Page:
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PR: Careful what you tell your PR company; it may come back to haunt you

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With the ever-increasing media world, public relations assistance to help manage public perceptions respecting companies, projects, or specific project events, like a casualty, are increasingly helpful and common. However, for your PR company to help effectively spin those perceptions, they need information. Companies seek to cloak such disclosures with the attorney-client or work product privileges, but there are conflicting views in the courts about that.

For example, the Southern District of New York has looked at similar privilege claims in two separate cases. In one, the PR company was hired for general PR assistance, but helped on the specific matter. In the other, the PR company was specifically retained for crisis management with respect to the underlying litigation. In the former case, the court held that disclosure of information to the PR company was a waiver of any privilege, but in the latter the court held that there was no waiver, relying in part upon the close working relationship with counsel.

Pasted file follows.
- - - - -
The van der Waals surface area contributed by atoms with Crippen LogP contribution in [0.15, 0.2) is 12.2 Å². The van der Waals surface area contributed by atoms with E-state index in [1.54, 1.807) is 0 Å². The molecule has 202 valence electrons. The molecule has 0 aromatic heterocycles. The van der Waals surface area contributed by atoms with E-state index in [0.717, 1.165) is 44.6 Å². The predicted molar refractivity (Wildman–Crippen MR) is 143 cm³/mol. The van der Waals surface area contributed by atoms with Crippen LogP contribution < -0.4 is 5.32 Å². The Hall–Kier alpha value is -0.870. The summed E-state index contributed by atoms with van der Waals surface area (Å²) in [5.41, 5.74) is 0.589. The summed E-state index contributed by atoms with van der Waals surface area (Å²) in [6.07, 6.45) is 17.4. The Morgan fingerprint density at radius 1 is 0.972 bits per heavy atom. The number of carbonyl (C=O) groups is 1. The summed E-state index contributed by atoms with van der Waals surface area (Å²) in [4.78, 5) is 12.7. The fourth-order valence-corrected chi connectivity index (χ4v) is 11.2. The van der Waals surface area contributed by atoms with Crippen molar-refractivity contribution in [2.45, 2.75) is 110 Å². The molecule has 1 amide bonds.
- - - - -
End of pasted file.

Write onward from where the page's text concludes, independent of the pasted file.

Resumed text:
As a result, there’s no clear cut answer. The closer the relationship is to one of assisting counsel than simply managing public perception, the more likely the communications are to be privileged, but it is important to recognize that because there is no hard and fast rule any communications to PR companies might be subject to later discovery. That is not to say PR companies should be avoided for that reason; to the contrary they are an increasingly important part of many casualty or crisis management situations; just recognize that, even if retained by counsel, the information exchanged with them is not sacrosanct.

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